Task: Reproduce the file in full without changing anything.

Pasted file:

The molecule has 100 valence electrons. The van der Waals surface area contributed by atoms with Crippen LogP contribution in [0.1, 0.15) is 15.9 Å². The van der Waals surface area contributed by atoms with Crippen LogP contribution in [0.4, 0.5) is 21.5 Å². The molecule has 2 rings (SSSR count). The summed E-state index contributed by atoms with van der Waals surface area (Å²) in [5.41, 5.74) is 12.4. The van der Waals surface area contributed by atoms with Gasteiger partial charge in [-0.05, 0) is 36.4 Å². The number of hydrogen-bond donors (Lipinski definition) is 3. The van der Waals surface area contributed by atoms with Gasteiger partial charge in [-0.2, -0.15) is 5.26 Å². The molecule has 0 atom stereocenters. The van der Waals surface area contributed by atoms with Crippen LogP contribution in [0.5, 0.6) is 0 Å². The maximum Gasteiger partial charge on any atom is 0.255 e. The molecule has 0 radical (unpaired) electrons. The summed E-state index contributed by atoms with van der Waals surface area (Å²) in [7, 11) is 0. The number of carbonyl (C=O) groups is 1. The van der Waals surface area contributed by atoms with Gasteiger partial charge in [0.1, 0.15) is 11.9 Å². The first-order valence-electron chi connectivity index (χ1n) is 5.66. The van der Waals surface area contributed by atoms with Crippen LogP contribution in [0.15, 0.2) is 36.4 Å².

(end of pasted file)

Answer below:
The molecule has 100 valence electrons. The van der Waals surface area contributed by atoms with Crippen LogP contribution in [0.1, 0.15) is 15.9 Å². The van der Waals surface area contributed by atoms with Crippen LogP contribution in [0.4, 0.5) is 21.5 Å². The molecule has 2 rings (SSSR count). The summed E-state index contributed by atoms with van der Waals surface area (Å²) in [5.41, 5.74) is 12.4. The van der Waals surface area contributed by atoms with Gasteiger partial charge in [-0.05, 0) is 36.4 Å². The number of hydrogen-bond donors (Lipinski definition) is 3. The van der Waals surface area contributed by atoms with Gasteiger partial charge in [-0.2, -0.15) is 5.26 Å². The molecule has 0 atom stereocenters. The van der Waals surface area contributed by atoms with Crippen LogP contribution in [0.5, 0.6) is 0 Å². The maximum Gasteiger partial charge on any atom is 0.255 e. The molecule has 0 radical (unpaired) electrons. The summed E-state index contributed by atoms with van der Waals surface area (Å²) in [7, 11) is 0. The number of carbonyl (C=O) groups is 1. The van der Waals surface area contributed by atoms with Gasteiger partial charge in [0.1, 0.15) is 11.9 Å². The first-order valence-electron chi connectivity index (χ1n) is 5.66. The van der Waals surface area contributed by atoms with Crippen LogP contribution in [0.15, 0.2) is 36.4 Å².